Why do employees quit? It’s about more than pay
Why do people quit? Money is sometimes a reason, but research by Energage shows it’s about more than a paycheck. Employees want to feel valued and appreciated. The best employers focus on genuine appreciation, recognition, and connection to keep workers on board.
Here are some common reasons why employees leave and what it takes to prevent it:
Workload and burnout: Overworking an individual or a team can quickly lead to burnout. Prevent employee burnout by promoting work-life balance, encouraging vacation time, and closely monitoring employee schedules and individual workloads.
Toxic workplace culture: Beware of a toxic workplace culture filled with interpersonal conflict that doesn’t prioritize its employees. Improve that culture by asking for anonymous feedback; listening to and acting upon employee feedback; practicing genuine employee appreciation; and promoting two-way communication.
Poor perception of leadership: Good managers show strong communication, display empathy, and practice accountability. If those characteristics are lacking, employees notice.
Lackluster benefits: Healthcare and vacation time are benefits basics. Others that stand out include tuition reimbursement; flexible work hours; and free or discounted gym memberships. Great benefits separate organizations from the competition.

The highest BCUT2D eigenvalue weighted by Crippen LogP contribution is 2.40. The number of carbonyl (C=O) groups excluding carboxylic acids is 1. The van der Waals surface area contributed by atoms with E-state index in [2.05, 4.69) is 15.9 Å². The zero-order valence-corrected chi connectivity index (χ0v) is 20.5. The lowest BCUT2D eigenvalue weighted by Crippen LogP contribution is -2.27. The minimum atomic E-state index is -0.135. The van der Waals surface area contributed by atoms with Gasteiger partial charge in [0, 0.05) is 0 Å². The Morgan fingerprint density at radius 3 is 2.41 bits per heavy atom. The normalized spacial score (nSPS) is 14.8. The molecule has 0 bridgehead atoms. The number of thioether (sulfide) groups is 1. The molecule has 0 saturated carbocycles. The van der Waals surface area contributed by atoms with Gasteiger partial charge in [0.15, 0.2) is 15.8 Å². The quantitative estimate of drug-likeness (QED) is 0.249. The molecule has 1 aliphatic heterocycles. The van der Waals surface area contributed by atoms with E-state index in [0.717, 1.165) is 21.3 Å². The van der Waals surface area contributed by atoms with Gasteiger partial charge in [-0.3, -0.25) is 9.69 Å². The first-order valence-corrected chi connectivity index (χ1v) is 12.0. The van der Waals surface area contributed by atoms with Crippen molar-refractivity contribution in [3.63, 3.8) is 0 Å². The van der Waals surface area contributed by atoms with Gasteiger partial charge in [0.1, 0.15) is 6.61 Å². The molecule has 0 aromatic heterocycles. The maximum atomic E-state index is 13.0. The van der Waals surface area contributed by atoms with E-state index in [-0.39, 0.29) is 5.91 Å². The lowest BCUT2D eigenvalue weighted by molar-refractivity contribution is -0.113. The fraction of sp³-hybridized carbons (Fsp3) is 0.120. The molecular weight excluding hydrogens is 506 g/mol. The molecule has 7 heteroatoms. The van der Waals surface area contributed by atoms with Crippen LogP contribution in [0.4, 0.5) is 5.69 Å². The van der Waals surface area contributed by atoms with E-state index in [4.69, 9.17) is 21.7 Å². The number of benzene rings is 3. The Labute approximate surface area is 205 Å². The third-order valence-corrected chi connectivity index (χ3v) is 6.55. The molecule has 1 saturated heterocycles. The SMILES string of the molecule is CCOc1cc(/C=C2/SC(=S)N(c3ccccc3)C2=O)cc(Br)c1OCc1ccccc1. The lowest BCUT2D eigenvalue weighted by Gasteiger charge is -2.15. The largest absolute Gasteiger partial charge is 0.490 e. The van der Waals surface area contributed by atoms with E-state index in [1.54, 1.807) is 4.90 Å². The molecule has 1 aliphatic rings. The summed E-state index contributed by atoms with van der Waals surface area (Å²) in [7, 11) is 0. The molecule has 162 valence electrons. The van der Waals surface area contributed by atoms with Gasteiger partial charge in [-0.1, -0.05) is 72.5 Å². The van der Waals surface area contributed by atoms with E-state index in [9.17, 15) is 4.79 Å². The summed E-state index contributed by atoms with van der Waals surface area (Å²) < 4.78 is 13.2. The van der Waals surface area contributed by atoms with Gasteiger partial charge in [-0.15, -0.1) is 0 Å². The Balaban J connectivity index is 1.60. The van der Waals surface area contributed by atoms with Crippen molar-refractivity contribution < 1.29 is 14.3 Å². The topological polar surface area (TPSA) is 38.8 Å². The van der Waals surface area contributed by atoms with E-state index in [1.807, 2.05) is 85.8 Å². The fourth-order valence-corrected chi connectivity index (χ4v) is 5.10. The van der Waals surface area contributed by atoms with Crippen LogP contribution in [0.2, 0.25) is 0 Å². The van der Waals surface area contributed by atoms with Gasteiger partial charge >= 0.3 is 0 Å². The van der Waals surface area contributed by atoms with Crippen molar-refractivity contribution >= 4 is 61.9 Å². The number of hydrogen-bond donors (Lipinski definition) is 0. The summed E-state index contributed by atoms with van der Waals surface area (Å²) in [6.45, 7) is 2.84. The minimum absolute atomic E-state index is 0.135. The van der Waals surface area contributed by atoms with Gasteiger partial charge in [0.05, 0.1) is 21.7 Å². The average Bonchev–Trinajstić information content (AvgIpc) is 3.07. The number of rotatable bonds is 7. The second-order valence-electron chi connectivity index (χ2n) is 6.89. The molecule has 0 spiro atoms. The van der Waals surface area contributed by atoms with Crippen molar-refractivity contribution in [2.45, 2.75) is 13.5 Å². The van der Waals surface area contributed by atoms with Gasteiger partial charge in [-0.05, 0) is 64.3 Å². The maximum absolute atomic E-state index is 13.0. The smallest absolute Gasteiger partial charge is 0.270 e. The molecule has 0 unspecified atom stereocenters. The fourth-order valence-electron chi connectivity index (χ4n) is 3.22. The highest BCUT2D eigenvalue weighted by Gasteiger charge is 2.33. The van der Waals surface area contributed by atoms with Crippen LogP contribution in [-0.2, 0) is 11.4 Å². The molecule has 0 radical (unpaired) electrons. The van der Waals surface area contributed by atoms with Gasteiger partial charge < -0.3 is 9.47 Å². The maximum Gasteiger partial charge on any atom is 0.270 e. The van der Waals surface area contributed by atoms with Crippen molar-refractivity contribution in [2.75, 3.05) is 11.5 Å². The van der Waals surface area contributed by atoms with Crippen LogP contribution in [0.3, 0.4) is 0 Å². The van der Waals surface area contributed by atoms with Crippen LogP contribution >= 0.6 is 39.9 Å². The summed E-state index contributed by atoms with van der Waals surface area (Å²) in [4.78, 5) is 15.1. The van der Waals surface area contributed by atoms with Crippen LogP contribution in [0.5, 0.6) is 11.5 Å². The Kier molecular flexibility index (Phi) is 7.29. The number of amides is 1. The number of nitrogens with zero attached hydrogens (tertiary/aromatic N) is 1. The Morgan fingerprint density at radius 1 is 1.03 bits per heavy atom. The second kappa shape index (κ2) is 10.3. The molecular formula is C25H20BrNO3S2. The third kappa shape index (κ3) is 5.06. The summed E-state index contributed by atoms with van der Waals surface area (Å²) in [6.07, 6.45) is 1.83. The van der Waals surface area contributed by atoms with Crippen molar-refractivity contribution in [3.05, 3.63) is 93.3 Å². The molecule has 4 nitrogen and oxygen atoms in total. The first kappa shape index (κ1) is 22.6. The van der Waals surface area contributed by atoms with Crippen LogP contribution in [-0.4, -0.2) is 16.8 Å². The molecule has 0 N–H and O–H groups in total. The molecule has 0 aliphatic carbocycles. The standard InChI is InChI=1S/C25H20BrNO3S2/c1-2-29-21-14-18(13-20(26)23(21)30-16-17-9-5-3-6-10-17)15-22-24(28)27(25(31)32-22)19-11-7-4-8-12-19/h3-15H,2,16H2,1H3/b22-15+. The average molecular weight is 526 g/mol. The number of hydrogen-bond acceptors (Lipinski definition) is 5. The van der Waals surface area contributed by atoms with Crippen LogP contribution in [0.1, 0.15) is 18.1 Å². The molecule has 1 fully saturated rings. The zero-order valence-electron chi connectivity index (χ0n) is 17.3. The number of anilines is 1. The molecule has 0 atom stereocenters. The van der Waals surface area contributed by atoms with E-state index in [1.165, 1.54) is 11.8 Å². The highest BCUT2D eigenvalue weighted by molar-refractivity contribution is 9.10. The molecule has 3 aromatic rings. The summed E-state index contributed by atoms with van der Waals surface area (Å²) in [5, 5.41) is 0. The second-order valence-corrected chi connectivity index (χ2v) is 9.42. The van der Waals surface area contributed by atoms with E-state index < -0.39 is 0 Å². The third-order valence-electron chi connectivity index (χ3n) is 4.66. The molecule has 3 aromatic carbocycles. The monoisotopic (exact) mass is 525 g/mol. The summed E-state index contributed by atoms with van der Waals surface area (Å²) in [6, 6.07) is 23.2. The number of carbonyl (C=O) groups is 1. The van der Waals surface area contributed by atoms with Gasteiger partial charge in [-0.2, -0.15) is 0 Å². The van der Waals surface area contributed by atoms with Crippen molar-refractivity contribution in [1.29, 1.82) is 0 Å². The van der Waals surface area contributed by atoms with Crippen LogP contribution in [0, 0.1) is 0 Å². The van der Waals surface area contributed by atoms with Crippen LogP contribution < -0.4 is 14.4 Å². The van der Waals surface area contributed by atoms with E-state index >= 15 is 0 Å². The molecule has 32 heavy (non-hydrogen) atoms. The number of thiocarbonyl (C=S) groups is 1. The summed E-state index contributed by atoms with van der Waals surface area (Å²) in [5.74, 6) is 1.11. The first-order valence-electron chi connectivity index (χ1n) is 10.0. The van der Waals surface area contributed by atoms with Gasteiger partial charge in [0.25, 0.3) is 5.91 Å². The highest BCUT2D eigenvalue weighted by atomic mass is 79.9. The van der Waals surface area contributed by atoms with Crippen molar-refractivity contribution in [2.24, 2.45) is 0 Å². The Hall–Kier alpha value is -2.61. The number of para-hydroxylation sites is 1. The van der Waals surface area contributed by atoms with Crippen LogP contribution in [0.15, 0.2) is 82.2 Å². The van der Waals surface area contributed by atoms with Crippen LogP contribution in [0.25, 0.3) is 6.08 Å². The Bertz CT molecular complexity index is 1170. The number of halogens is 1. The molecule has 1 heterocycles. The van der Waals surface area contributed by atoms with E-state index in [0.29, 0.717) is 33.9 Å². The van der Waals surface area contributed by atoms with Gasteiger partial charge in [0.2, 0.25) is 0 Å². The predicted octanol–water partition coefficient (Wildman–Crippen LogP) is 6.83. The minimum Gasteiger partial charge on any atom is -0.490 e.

Lack of flexibility: Workplace flexibility best practices include allowing remote work; open-ended work hours; and focusing on individual needs. The more employers can acknowledge the needs of every individual, the better off the workforce.
Limited development and promotion opportunities: Employees won’t stick around if they can’t maximize their potential. To support advancement, an organization can fill positions with internal candidates and nurture skills. Don’t let employees feel they’re running on a treadmill. Provide a path forward.
Lack of recognition: If people don’t receive the credit they deserve, they will seek it elsewhere. Creating a culture built on appreciation is one of the least expensive, most powerful ways to limit unwanted turnover. Examples include giving a sincere compliment or a simple “thank you” for a job well done; asking people how they prefer to be appreciated and following through; and encouraging leaders to demonstrate a culture of appreciation.
Lack of trust and autonomy: Employees value independence and trust. They resent feeling micromanaged. Create a culture of accountability that empowers employees to own and execute their responsibilities.
Lack of a challenge: Work without meaning is drudgery. When employees find meaning in their work, they’re more productive, happy, healthy, and engaged. When people clearly understand how their contributions benefit the organization, they’re motivated by more than a paycheck.
Concerns about stability: Nothing will make employees feel less secure about a job than layoffs, reduced hours, and budget cuts. All suggest instability. With a lack of information, employees are likely to assume the worst and move on.
Lack of values and mission: A solid foundation of values and a meaningful mission will hold an organization together, especially during turbulent times. A disconnect between what is stated and what’s reflected through action can cause people to leave.
When employees are engaged in their work, they’re less likely to look elsewhere.
Bob Helbig is media partnerships director at Energage, a Philadelphia-based employee survey firm. Energage is The Washington Post’s partner for Top Workplaces.
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